Estimates Should be The Start of a Conversation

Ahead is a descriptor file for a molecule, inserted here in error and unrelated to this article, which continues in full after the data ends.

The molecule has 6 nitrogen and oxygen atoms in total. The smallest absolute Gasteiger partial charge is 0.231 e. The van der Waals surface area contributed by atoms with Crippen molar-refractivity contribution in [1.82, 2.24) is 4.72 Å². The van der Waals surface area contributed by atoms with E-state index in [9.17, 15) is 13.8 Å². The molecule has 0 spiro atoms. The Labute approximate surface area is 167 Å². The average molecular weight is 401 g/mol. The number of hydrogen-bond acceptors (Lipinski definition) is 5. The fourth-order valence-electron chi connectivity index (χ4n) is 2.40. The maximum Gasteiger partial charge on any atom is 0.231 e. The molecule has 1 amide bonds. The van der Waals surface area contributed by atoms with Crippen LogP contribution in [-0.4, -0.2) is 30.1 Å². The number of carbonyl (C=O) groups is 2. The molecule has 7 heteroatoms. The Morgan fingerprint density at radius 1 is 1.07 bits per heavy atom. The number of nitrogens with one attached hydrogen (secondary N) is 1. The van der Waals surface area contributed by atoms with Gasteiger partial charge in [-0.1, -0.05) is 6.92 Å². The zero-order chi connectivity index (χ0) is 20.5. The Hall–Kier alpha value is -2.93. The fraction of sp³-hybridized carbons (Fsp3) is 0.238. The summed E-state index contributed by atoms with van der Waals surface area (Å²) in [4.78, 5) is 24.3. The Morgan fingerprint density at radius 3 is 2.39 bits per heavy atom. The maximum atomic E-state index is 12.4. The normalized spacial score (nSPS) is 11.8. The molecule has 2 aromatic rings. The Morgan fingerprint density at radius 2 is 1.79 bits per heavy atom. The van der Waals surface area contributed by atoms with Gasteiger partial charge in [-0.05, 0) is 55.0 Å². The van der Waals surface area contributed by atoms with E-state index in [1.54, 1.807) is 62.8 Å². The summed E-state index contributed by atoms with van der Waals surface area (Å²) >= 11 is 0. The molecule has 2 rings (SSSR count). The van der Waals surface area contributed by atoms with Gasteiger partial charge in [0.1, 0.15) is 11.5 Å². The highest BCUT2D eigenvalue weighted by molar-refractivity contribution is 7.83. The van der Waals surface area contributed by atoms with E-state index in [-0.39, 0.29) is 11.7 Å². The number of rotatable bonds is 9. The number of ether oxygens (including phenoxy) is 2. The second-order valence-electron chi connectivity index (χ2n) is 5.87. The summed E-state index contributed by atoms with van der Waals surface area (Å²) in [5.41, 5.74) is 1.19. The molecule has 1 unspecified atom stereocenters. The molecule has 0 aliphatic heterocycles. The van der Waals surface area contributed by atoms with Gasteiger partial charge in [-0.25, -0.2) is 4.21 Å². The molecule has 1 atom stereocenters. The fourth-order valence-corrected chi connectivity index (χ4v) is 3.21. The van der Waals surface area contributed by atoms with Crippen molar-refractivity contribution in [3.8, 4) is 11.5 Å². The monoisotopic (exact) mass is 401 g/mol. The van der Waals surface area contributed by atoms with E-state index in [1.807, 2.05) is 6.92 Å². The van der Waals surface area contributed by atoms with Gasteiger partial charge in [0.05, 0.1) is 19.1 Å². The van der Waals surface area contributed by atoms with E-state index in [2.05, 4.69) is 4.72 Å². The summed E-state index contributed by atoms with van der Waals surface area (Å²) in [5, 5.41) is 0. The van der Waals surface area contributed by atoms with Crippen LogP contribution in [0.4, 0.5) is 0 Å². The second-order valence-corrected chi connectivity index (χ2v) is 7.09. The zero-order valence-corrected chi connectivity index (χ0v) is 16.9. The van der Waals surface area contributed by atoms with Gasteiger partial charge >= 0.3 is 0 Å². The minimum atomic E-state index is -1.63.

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In the world of product management, the topic of estimates is one that seems a given -- we need some idea of how long a given effort is going to take, so that others in the organization can plan around that timeline.  However, it's become a surprisingly contentious topic in the world of product development.  Particularly in recent years, perhaps exemplified by the #noestimates crowd, comprised primarily of developers and engineers who have had enough of providing estimates that are altered, padded, accelerated, or just completely ignored.  To them, I say, "I get it." Nobody wants to provide information that's altered at best, ignored often, or discarded at worst -- and often replaced by opinions of non-engineering staff who have no business committing teams to arbitrary deadlines. The extreme polar position of the #noestimates crowd is certainly attractive in its simplicity. But its allure fades rapidly when the business context of the work that product teams perform within comes to light.  And when we add in all the dependencies that exist on the work that a development or engineering team is doing -- the market readiness, the internal and external training, the sales collateral, the reports to the Board or shareholders -- we realize that there is just no possible way to live within the business without delivering some form of estimate on work that is in progress. On one end of the spectrum is the #noestimates philosophy, unworkable because it ignores the context of the business in which product development operates. On the other we have the delivery of uninformed, ad hoc, even non-engineering based estimates, which fail before they are even documented because they cannot possible take into account the complexities and unknowns involved in the product development process.  What lies in the middle?  The answer is that estimates need to be treated with respect, understanding, and as part of the process -- estimate should be the start of a conversation, one that continues throughout the product development process. It's ironic to me that as Agile took hold throughout the world, we quickly and effectively embraced the idea that a "user story" was not intended to capture the full picture of all possible requirements.  And we as product managers supported the use of user stories (or other alternate methods of capturing Agile "requirements") as the "start of a conversation". But we never once stopped to think whether estimates suffered from the same problems that our "requirements" did -- when in fact they're nearly identical. Requirements change over time -- so do estimates, as work becomes easier or harder as we learn more. Requirements need refinement as we learn more information -- so do estimates, as the effort to solve a given problem ebbs and flows as we proceed through the process. Stakeholders should review requirements and give feedback on what's needed or not -- which changes estimates, given that sometimes taking items away can have the inverse effect on effort. We've continued to practice in a way that embraces change, uncertainty, and new information in one aspect of our work, while utterly denying the existence of such things in another -- and one equally important. Product managers need to start treating estimates from their development teams as the living, breathing things that they are -- and engage with stakeholder with such estimates delivered as the start of a conversation.  The initial estimates that we get need to be positioned as just that -- strong guesses as to how long a given effort might take. And as we get further and further into the process, we can tighten those guesses into more educated, better informed positions on when a given effort will be concluded.  And with that additional information, product managers can facilitate more directive discussions with stakeholders about the interaction between timing, scope, and quality. The process by which many companies approach estimation by their engineering teams is as broken as the process that product managers used to use to communicate "requirements" to development teams.  We need to accept this fact and do our best to make estimation a useful tool for guiding difficult conversations, not as an implicit stamp of approval and acceptance before work has even begun.

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